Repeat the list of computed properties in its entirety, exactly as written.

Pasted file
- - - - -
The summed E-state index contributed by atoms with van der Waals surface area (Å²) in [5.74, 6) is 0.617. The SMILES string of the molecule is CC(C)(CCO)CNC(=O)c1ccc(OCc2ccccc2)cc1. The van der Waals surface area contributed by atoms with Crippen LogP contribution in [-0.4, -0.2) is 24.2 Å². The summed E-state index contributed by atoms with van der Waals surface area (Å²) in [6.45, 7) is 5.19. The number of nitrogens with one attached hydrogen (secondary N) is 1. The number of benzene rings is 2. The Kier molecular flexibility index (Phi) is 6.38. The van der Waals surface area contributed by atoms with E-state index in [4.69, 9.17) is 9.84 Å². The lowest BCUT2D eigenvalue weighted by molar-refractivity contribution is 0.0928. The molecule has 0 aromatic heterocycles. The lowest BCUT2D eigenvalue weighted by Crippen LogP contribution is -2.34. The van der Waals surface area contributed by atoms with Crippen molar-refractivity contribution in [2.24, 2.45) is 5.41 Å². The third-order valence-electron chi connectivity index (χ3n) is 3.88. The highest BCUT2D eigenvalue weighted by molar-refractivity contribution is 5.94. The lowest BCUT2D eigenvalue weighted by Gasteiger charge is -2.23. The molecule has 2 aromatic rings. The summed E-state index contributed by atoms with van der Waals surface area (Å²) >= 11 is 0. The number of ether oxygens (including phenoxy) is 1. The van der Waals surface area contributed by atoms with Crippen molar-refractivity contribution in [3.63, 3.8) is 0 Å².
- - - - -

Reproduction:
The summed E-state index contributed by atoms with van der Waals surface area (Å²) in [5.74, 6) is 0.617. The SMILES string of the molecule is CC(C)(CCO)CNC(=O)c1ccc(OCc2ccccc2)cc1. The van der Waals surface area contributed by atoms with Crippen LogP contribution in [-0.4, -0.2) is 24.2 Å². The summed E-state index contributed by atoms with van der Waals surface area (Å²) in [6.45, 7) is 5.19. The number of nitrogens with one attached hydrogen (secondary N) is 1. The number of benzene rings is 2. The Kier molecular flexibility index (Phi) is 6.38. The van der Waals surface area contributed by atoms with E-state index in [4.69, 9.17) is 9.84 Å². The lowest BCUT2D eigenvalue weighted by molar-refractivity contribution is 0.0928. The molecule has 0 aromatic heterocycles. The lowest BCUT2D eigenvalue weighted by Crippen LogP contribution is -2.34. The van der Waals surface area contributed by atoms with Crippen molar-refractivity contribution in [2.24, 2.45) is 5.41 Å². The third-order valence-electron chi connectivity index (χ3n) is 3.88. The highest BCUT2D eigenvalue weighted by molar-refractivity contribution is 5.94. The lowest BCUT2D eigenvalue weighted by Gasteiger charge is -2.23. The molecule has 2 aromatic rings. The summed E-state index contributed by atoms with van der Waals surface area (Å²) >= 11 is 0. The number of ether oxygens (including phenoxy) is 1. The van der Waals surface area contributed by atoms with Crippen molar-refractivity contribution in [3.63, 3.8) is 0 Å².